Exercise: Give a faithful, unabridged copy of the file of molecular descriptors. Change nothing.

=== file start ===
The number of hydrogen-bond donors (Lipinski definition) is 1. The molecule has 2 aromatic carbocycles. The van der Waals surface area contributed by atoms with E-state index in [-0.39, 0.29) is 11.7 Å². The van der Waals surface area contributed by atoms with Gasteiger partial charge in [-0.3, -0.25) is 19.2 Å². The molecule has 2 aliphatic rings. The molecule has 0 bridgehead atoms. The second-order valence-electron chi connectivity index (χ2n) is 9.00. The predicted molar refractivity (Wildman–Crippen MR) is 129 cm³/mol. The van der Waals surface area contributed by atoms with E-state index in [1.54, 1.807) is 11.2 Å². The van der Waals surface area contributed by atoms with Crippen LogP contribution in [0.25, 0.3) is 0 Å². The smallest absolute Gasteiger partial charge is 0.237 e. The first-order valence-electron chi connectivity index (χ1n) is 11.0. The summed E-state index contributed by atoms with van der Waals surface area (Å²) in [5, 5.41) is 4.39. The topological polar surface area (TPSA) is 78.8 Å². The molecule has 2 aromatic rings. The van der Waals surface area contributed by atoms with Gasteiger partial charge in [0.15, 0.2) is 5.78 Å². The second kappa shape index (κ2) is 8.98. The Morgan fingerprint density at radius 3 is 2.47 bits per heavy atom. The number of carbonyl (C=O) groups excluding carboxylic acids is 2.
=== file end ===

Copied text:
The number of hydrogen-bond donors (Lipinski definition) is 1. The molecule has 2 aromatic carbocycles. The van der Waals surface area contributed by atoms with E-state index in [-0.39, 0.29) is 11.7 Å². The van der Waals surface area contributed by atoms with Gasteiger partial charge in [-0.3, -0.25) is 19.2 Å². The molecule has 2 aliphatic rings. The molecule has 0 bridgehead atoms. The second-order valence-electron chi connectivity index (χ2n) is 9.00. The predicted molar refractivity (Wildman–Crippen MR) is 129 cm³/mol. The van der Waals surface area contributed by atoms with E-state index in [1.54, 1.807) is 11.2 Å². The van der Waals surface area contributed by atoms with Crippen LogP contribution in [0.25, 0.3) is 0 Å². The smallest absolute Gasteiger partial charge is 0.237 e. The first-order valence-electron chi connectivity index (χ1n) is 11.0. The summed E-state index contributed by atoms with van der Waals surface area (Å²) in [5, 5.41) is 4.39. The topological polar surface area (TPSA) is 78.8 Å². The molecule has 2 aromatic rings. The van der Waals surface area contributed by atoms with Gasteiger partial charge in [0.15, 0.2) is 5.78 Å². The second kappa shape index (κ2) is 8.98. The Morgan fingerprint density at radius 3 is 2.47 bits per heavy atom. The number of carbonyl (C=O) groups excluding carboxylic acids is 2.